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State v. Naylor

Court of Appeals of Iowa

June 5, 2019

STATE OF IOWA, Plaintiff-Appellee,
v.
PHILLIP ORLANDO NAYLOR, Defendant-Appellant.

          Appeal from the Iowa District Court for Woodbury County, Timothy T. Jarman, District Associate Judge.

         A defendant appeals his conviction for second-offense operating while intoxicated.

          Nick E. Wingert of Hall & Wingert, P.L.C., Sioux City, for appellant.

          Thomas J. Miller, Attorney General, and Kevin Cmelik, Assistant Attorney General, for appellee.

          Considered by Potterfield, P.J., and Tabor and Bower, JJ.

          TABOR, JUDGE.

         We are faced with the question whether an anonymous caller reporting a "drunk driver" offered sufficient reliable information to give police reasonable suspicion for an investigatory stop. Phillip Naylor appeals his conviction for operating while intoxicated, second offense, alleging the district court should have granted his motion to suppress evidence discovered after police pulled him over based on two 911 calls from the same unnamed source. Applying the tests in State v. Kooima, 833 N.W.2d 202, 208 (Iowa 2013), and Navarette v. California, 572 U.S. 393, 402-03 (2014), we find the details offered by the caller showed enough indicia of the driver's intoxication to warrant stopping his truck to investigate. Accordingly, we affirm the suppression ruling and resulting conviction.

         I. Facts and Prior Proceedings

I want to report a drunk driver and I can tell you his name and address and he just took off again drunk; he couldn't walk; he was fighting with a guy in the road, screaming and yelling and then took off in his car and he'll be back in a little bit.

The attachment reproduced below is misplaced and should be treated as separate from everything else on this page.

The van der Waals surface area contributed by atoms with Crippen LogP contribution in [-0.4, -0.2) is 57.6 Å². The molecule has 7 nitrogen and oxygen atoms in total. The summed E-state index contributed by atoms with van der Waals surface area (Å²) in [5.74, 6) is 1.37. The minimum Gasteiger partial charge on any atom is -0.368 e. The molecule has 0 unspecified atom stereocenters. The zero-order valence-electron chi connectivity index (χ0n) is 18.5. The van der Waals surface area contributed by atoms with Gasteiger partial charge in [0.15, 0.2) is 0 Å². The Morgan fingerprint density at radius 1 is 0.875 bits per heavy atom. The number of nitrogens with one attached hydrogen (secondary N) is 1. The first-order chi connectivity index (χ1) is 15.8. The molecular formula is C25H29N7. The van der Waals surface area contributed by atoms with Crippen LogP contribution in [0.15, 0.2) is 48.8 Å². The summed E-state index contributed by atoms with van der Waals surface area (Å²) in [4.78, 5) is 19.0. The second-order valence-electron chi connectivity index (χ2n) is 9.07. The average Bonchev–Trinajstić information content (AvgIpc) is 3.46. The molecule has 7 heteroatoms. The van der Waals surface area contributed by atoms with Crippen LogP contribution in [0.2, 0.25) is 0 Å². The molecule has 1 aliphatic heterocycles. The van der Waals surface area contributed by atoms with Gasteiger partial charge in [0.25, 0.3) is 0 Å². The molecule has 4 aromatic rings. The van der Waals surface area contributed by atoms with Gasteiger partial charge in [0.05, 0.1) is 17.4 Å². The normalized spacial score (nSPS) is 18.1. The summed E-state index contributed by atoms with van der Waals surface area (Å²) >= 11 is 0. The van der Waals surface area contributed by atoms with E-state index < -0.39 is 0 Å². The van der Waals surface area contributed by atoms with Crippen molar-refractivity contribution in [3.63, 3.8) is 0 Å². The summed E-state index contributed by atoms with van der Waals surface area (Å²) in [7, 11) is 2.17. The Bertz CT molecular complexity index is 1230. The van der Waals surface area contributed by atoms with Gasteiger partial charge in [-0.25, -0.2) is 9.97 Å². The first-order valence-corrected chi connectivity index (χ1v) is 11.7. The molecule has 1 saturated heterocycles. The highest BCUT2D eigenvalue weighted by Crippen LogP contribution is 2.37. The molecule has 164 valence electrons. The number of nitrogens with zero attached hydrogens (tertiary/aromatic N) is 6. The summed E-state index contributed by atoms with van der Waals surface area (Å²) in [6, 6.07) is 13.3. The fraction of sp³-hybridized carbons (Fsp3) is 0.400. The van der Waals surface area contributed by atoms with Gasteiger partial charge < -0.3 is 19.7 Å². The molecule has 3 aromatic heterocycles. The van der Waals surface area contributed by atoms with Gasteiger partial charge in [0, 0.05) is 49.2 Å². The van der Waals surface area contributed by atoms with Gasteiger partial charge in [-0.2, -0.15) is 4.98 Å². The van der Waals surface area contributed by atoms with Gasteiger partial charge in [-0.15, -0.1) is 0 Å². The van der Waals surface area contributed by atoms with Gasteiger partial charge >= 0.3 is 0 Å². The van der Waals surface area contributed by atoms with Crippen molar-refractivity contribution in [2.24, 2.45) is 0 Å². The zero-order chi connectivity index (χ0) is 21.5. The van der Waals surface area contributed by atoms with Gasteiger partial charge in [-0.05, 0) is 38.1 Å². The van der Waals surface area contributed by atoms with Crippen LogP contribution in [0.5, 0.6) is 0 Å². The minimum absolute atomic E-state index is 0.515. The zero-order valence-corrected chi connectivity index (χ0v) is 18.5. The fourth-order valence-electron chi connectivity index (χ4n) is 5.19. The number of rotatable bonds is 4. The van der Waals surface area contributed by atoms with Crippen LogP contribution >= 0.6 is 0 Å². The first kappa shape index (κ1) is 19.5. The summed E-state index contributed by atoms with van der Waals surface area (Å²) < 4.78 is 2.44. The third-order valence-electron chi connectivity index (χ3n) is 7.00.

So started the 911 call placed to the Sioux City police dispatcher around midnight.[1] The anonymous caller described the driver's car and his direction of travel, but did not have a license plate number. When the dispatcher asked for the driver's name, the caller said: "It's Phil something . . . he lives on West Street the cops know, they've been there enough."

         The dispatcher assured the caller she would "broadcast it out" for the officers to start watching for the driver. The caller responded:

[I]f they could sit up at the corner of this on West Third, on the 1700 block; if they sat there and wait, he'll be pulling up anytime and he'll be getting out of the car and they'll be able to see him drive up and try to back in his spot and try to; I mean he couldn't even walk across the street when he was yelling at people, he ended up grabbing onto the street sign. . . . My kids play out here and he's drunk every day driving like this, but this is enough . . . but this is anonymous . . . so.

         Eleven minutes later, the same anonymous caller redialed 911 to tell the dispatcher that the driver had switched vehicles and was now in a maroon and silver Chrysler pickup. The caller noted: "I can't get the plate because of where he is parked . . . he left his driveway. . . . straight down West Third towards Hamilton."

         Hearing the dispatch, Sioux City Police Officer Mackenzie Neely spotted Naylor at West Third and Allan streets "right by . . . Uncle Dave's bar.[2] He was driving a silver and red Chevy pickup and somebody called him in saying that he could possibly be intoxicated. That is why I pulled him over." The State charged Naylor with operating while intoxicated, ...


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